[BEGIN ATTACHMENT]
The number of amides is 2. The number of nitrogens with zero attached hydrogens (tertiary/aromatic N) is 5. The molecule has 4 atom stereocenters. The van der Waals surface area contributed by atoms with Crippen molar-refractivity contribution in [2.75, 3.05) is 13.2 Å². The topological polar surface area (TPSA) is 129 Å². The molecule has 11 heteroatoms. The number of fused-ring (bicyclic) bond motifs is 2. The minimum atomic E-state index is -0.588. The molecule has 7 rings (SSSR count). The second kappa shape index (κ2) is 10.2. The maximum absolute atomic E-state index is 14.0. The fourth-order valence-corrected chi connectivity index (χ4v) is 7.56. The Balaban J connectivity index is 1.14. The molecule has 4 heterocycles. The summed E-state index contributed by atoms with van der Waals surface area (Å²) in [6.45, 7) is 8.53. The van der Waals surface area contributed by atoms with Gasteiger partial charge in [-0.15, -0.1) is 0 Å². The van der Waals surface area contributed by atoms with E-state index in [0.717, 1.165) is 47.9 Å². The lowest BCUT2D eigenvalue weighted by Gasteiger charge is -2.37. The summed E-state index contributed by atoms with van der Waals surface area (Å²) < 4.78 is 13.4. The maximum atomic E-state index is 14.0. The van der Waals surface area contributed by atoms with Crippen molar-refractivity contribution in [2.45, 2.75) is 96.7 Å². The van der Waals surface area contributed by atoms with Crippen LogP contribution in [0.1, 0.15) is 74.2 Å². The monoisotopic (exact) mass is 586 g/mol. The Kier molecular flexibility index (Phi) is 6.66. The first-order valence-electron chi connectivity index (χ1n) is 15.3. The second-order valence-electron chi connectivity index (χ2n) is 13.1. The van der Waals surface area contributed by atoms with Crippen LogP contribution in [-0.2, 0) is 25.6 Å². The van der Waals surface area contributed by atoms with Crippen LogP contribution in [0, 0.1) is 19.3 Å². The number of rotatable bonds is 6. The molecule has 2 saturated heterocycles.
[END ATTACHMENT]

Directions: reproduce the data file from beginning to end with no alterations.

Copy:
The number of amides is 2. The number of nitrogens with zero attached hydrogens (tertiary/aromatic N) is 5. The molecule has 4 atom stereocenters. The van der Waals surface area contributed by atoms with Crippen molar-refractivity contribution in [2.75, 3.05) is 13.2 Å². The topological polar surface area (TPSA) is 129 Å². The molecule has 11 heteroatoms. The number of fused-ring (bicyclic) bond motifs is 2. The minimum atomic E-state index is -0.588. The molecule has 7 rings (SSSR count). The second kappa shape index (κ2) is 10.2. The maximum absolute atomic E-state index is 14.0. The fourth-order valence-corrected chi connectivity index (χ4v) is 7.56. The Balaban J connectivity index is 1.14. The molecule has 4 heterocycles. The summed E-state index contributed by atoms with van der Waals surface area (Å²) in [6.45, 7) is 8.53. The van der Waals surface area contributed by atoms with Gasteiger partial charge in [-0.15, -0.1) is 0 Å². The van der Waals surface area contributed by atoms with E-state index in [0.717, 1.165) is 47.9 Å². The lowest BCUT2D eigenvalue weighted by Gasteiger charge is -2.37. The summed E-state index contributed by atoms with van der Waals surface area (Å²) < 4.78 is 13.4. The maximum atomic E-state index is 14.0. The van der Waals surface area contributed by atoms with Crippen molar-refractivity contribution in [2.45, 2.75) is 96.7 Å². The van der Waals surface area contributed by atoms with Crippen LogP contribution in [0.1, 0.15) is 74.2 Å². The monoisotopic (exact) mass is 586 g/mol. The Kier molecular flexibility index (Phi) is 6.66. The first-order valence-electron chi connectivity index (χ1n) is 15.3. The second-order valence-electron chi connectivity index (χ2n) is 13.1. The van der Waals surface area contributed by atoms with Crippen LogP contribution in [-0.2, 0) is 25.6 Å². The van der Waals surface area contributed by atoms with Crippen LogP contribution in [0, 0.1) is 19.3 Å². The number of rotatable bonds is 6. The molecule has 2 saturated heterocycles.